In the short story "The Lottery" by Shirley Jackson, setting plays an important key role. It creates irony because the ending of the story completely contradicts the upbeat impression that the reader gets all throughout it. Jackson creates this irony very well in her writing. She keeps it going throughout the whole story. Jackson could have easily made the setting a cloudy, rainy, winter day. Weather would have aided the reader to predict the tragic end. The readers might feel that this would be a more suitable time for the setting of the story because winter is a time of death. Jackson however creates this irony intentionally to create more shock and surprise in the reader at the end. .
The narrator starts off the story describing the setting. She states that 'the morning of June 27 was clear and sunny, with the fresh warmth of a full-summer day; the flowers were blossoming profusely and the grass was richly green.' The reader immediately feels an upbeat tone for the story. The fact that it is spring and the descriptions of flowers and grass make the reader think that it is a new start on life. Readers associate spring not with death, but with new life and growth. In the end of the story the reader then realizes this is not the case. .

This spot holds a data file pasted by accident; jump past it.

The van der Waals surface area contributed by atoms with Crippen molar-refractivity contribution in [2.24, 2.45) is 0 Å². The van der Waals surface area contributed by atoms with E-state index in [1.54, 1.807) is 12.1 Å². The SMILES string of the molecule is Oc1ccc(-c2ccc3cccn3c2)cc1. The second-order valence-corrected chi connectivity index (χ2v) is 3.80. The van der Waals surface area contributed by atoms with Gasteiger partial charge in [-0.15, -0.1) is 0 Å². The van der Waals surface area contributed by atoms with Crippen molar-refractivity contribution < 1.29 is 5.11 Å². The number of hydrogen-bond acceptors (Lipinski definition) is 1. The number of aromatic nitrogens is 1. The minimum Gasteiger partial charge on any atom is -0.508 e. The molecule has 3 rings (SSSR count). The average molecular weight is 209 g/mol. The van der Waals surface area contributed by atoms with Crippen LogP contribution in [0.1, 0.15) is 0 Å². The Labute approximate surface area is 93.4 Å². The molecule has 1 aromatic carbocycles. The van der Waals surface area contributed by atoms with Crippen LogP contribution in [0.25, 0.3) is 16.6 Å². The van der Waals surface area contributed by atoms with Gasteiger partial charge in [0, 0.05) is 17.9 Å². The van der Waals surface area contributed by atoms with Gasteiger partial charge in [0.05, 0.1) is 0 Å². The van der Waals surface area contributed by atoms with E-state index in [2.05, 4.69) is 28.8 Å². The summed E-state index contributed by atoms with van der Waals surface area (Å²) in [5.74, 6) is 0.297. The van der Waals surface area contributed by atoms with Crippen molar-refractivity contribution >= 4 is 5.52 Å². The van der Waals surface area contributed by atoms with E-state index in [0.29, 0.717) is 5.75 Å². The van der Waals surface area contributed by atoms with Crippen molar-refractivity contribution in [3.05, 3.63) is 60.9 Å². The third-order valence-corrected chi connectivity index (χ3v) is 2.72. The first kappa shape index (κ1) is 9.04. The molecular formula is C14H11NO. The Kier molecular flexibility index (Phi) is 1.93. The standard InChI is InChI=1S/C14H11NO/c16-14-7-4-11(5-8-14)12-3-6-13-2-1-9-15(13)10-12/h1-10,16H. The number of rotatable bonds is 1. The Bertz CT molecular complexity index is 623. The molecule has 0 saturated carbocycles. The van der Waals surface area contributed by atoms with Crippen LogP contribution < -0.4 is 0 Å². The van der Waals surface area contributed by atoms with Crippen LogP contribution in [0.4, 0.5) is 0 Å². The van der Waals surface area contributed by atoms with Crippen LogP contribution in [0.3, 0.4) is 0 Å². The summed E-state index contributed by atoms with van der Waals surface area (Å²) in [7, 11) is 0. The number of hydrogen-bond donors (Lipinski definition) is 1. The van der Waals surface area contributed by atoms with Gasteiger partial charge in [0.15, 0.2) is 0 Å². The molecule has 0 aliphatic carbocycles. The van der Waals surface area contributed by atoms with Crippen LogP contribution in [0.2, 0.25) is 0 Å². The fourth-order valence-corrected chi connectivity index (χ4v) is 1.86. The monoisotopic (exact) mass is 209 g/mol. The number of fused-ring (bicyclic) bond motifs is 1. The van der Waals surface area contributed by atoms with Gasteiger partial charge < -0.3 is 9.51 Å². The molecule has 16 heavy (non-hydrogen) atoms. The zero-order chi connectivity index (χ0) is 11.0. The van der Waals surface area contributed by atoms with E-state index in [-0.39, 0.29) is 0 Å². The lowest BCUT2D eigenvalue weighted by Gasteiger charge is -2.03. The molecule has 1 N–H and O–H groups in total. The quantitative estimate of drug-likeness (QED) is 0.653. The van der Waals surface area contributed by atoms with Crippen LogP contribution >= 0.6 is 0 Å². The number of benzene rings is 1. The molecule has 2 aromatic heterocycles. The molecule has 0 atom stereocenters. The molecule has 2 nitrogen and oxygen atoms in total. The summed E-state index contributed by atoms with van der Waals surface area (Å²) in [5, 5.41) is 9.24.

The square also plays a part in the setting. Jackson writes how the day of the lottery "the people of the village began to gather in the square- The square is usually a place for town gatherings and other joyous occasions. The reader gets a sense of solidarity since the entire town shows up for this event. Jackson also wrote, "The women, wearing faded house dresses and sweaters, came shortly after their men folk. They greeted one another and exchanged bits of gossip as they went to join their husbands- The whole town comes to participate in the lottery. Everyone seems to be socializing normally on this special day. No one is giving the impression that there will soon be an innocent victim murdered.